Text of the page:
What Happened to the Families Separated at the Border?
President Biden signed Executive Order 14011, on February 2, 2021 establishing the Interagency Task Force on the Reunification of Families. This was a response to the prior Administration’s use of immigration laws, which include the use of the zero-tolerance policy.
Goals of the Task Force
Identify all children who were separated by DHS from their families at the United States-Mexico border between January 20, 2017 and January 20, 2021 as a result of the zero-tolerance policy or related initiatives.
Facilitate and enable the reunification of those children with their families.
Provide recommendations regarding the provision of additional services and support for the children and their families, including behavioral health services with a focus on trauma-informed care.
In an Initial Progress Report on June 2, the Task Force identified 3,913 separated children between the period of July 1, 2017-January 20, 2021. Prior to the Task Force, only 1,779 children were reunited with their parents in the United States due to the efforts of nonprofit organizations. This leaves 2,127 children who have not yet been reunified and are still illegally separated from their parents to the Task Force’s knowledge.
On April 6, 2018, Attorney General Jeff Sessions notified all United States Attorney’s offices along the Southwest Border about a new “zero-tolerance policy”, in a press release. It prohibits entry into the United States by an undocumented noncitizen.
“The situation at our Southwest Border is unacceptable. Congress has failed to pass effective legislation that serves the national interest—that closes dangerous loopholes and fully funds a wall along our southern border. As a result, a crisis has erupted at our Southwest Border that necessitates an escalated effort to prosecute those who choose to illegally cross our border,” said Sessions, in a press release. “To those who wish to challenge the Trump Administration’s commitment to public safety, national security, and the rule of law, I warn you: illegally entering this country will not be rewarded, but will instead be met with the full prosecutorial powers of the Department of Justice.”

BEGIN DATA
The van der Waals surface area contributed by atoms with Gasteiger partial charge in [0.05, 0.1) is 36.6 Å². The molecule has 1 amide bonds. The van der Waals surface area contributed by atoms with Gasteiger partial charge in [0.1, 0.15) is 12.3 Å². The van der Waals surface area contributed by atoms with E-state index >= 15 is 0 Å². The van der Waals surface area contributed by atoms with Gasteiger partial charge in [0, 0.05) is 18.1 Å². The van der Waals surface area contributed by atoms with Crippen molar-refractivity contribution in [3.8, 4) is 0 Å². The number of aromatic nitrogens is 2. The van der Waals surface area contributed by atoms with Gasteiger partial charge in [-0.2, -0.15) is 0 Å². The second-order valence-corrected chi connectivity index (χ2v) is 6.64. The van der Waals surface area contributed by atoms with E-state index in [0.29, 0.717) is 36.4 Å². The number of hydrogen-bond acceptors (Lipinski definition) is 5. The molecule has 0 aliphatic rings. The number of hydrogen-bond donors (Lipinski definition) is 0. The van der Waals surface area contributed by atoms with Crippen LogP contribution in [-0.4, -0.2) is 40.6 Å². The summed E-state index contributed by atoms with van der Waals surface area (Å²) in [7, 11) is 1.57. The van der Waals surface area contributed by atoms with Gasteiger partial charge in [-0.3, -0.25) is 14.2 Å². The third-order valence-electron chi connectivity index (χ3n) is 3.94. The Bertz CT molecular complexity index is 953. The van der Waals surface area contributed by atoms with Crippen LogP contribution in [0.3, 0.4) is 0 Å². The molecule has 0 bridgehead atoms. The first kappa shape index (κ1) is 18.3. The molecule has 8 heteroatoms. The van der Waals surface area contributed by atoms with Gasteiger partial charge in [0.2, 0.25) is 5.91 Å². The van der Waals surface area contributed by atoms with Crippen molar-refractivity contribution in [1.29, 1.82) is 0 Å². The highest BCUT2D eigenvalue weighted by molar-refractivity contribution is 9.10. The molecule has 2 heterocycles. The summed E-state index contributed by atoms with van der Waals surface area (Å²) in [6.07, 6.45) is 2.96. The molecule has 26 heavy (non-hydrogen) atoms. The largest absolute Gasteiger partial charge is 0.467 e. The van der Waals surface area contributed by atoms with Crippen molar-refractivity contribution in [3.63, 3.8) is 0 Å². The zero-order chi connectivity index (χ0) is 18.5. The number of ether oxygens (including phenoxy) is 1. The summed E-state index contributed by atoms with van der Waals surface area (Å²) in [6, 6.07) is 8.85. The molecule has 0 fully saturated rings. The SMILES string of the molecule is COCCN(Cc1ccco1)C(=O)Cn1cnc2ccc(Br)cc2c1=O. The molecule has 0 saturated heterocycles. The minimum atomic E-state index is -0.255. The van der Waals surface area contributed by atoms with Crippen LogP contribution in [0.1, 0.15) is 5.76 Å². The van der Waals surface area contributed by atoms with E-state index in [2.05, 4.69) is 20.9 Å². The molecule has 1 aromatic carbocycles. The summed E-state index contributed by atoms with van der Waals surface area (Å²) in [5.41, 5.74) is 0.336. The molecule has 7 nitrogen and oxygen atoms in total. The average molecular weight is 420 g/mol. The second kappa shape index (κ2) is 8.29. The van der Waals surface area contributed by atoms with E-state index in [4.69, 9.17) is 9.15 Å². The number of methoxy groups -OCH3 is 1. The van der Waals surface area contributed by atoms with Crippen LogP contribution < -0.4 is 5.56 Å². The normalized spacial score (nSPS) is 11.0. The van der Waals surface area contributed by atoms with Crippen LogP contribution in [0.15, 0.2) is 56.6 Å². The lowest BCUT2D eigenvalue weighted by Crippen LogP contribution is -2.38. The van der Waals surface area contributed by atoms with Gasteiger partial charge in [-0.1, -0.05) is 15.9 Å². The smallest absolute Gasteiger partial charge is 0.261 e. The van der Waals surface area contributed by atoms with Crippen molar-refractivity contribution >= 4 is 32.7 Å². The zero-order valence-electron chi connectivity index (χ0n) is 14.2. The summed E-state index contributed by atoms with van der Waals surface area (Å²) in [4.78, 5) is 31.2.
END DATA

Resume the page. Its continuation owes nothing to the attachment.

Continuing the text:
On June 18, 2018, in response to the “zero-tolerance policy, many former Attorney Generals came together to write a letter to Attorney General Jeff Sessions.
It describes the “zero-tolerance policy” as a radical departure from previous Justice Department policy. Claiming zero-tolerance is dangerous, expensive and inconsistent with the values of the institution they served.
According to the letter, under the policy made by Sessions, federal prosecutors in the Southwestern Borders must charge, arrest and detain the individual in each and every “illegal entry” case under 8 U.S.C. § 1325(a).
“Under your policy, families and children are greeted with unexpected cruelty at the doorstep of the United States, instead of with relief or asylum in the greatest country in the world,” wrote the former Attorney Generals, in the letter.
In guidance from the Department of Homeland Security (DHS), on May 5, 2018, United States Customs and Border Protections (CBP) began to increase the number of individuals sent to the Department of Justice for criminal prosecution for entering the United States without documentation. This included parents who entered with their minor children. The children were then removed from their parents and classified as “unaccompanied children” and transferred to the care and custody of the United States Department of Health and Human Services, Office of Refugee Resettlement (ORR).
The United States leads the world in refugee resettlement capacity but without integration services it takes an average of seven years for a refugee to become self-sufficient, causing stress for both those who are resettled and the communities that welcome them.
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